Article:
Back in Ballintra there is a little known legend about a man who used to roam the dirt roads and country lanes of the area a few centuries ago. He played a set of pipes that he carried with him and he used to entertain people as he went from place to place. Being what we would now call homeless, he would seek refuge and shelter where ever he could find it, and supposedly one of the places he would sleep in was a cave by the Blackwater River behind Ballintra. The piper disappeared, possibly while there was a great flood in the river and was never seen after that. A skeleton was found much later in the cave. It is now said that occasionally pipe music can be heard playing in the cave by anyone brave enough to venture inside. That is something that I have yet to do, but maybe in the future. From a leisure point of view there is a golf links three miles away for anyone who fancies a round as the sea air sweeps in, and quite often so does the spray from the waves. Donegal Golf Club at Murvagh is regarded as one of the top links courses in the country and draws a steady flow of players of all levels, and from many places. It is located along the sand dunes next to Murvagh beach, and the exposure to the elements can greatly test a player’s resolve during inclement weather. (It’s in the Irish blood to persevere in bad conditions.) Nonetheless, people are out chasing the little white dimpled ball throughout the whole year. On good days, the links and the beach are perfect for relaxing. It’s quite safe for swimming on this length of golden sand because the water is shallow for a long way out.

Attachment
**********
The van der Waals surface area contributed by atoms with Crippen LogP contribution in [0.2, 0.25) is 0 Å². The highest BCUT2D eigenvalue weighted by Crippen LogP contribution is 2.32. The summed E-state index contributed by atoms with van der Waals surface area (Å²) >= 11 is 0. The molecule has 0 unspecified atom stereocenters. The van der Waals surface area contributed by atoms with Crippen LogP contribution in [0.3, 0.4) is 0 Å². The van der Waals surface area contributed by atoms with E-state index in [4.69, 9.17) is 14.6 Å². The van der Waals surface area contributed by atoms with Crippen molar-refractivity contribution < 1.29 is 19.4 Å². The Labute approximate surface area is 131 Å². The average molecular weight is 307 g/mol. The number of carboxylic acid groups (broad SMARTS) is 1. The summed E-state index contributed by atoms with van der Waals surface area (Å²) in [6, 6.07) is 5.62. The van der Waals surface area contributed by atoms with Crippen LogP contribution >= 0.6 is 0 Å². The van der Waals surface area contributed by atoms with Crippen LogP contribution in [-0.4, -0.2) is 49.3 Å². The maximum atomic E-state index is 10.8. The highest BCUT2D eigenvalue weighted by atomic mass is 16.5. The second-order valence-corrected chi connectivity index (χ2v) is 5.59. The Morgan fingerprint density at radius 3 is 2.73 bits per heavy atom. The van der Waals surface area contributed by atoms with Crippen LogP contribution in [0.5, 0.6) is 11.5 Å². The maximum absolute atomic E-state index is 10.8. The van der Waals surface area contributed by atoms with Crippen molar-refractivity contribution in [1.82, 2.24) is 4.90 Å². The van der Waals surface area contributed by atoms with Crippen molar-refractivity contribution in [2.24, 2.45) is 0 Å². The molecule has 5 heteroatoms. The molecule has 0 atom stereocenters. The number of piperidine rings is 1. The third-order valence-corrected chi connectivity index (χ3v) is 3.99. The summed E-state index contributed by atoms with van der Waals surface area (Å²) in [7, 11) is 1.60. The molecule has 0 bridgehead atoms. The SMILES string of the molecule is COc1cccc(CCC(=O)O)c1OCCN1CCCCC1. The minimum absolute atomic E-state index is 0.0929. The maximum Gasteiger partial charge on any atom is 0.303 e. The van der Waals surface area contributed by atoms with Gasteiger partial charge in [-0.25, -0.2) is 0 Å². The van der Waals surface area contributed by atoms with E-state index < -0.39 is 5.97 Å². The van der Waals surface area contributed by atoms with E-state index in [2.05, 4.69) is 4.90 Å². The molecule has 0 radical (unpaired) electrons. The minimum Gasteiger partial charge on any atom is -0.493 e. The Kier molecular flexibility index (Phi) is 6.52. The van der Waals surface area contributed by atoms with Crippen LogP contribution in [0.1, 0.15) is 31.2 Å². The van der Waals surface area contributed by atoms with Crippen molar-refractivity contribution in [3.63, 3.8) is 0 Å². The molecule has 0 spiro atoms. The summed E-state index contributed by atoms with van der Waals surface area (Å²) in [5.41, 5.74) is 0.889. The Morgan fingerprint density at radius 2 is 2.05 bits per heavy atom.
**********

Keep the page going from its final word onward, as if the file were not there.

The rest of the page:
Rossnowlagh beach is around the shore in a southerly direction, past the ‘blue bank’, and can be reached safely on foot when the tide is out. Known as a surfing beach which regularly is the stage for international competitions, the two miles of strand can get packed during the summer, and the waves get much stronger and more challenging than at Murvagh. There are a small number of bars and restaurants around Rossnowlagh for a refreshment including the impressive Smuggler’s Creek on the cliff top with an amazing panoramic view of Lower Rossnowlagh. This fine establishment sits between the coastline and a very modern Franciscan Friary, with a church, a dance hall, a museum and some neat gardens. Finnegan’s Shop and post office is there also to take care of any needs during the day. Rossnowlagh is half way between Ballintra and Ballyshannon.
Being Irish, and being more famous than Bono is a major accomplishment, but Saint Patrick may just hold that distinction. As an Archbishop in the 5th century, he worked throughout County Donegal and his name appears in many places; on churches, schools, wells, and on many of the boys and men who were born in Ireland over the years. The best known location associated with St. Patrick is Lough Derg which is close to the village of Pettigo, near the border with Northern Ireland. It is about an hour driving from Ballintra. On a small island in the lake sits a basilica, at the place where St. Patrick is believed to have fasted and prayed. ‘Lough’ is the Gaelic translation for ‘Lake’, and ‘Derg’ or ‘Dearg’ means ‘Red’, because legend says that St. Patrick killed a large serpent on the lake and it’s blood forever colored the water. The island is an extremely popular site among Catholics who make the three day pilgrimage to do penance as Patrick did.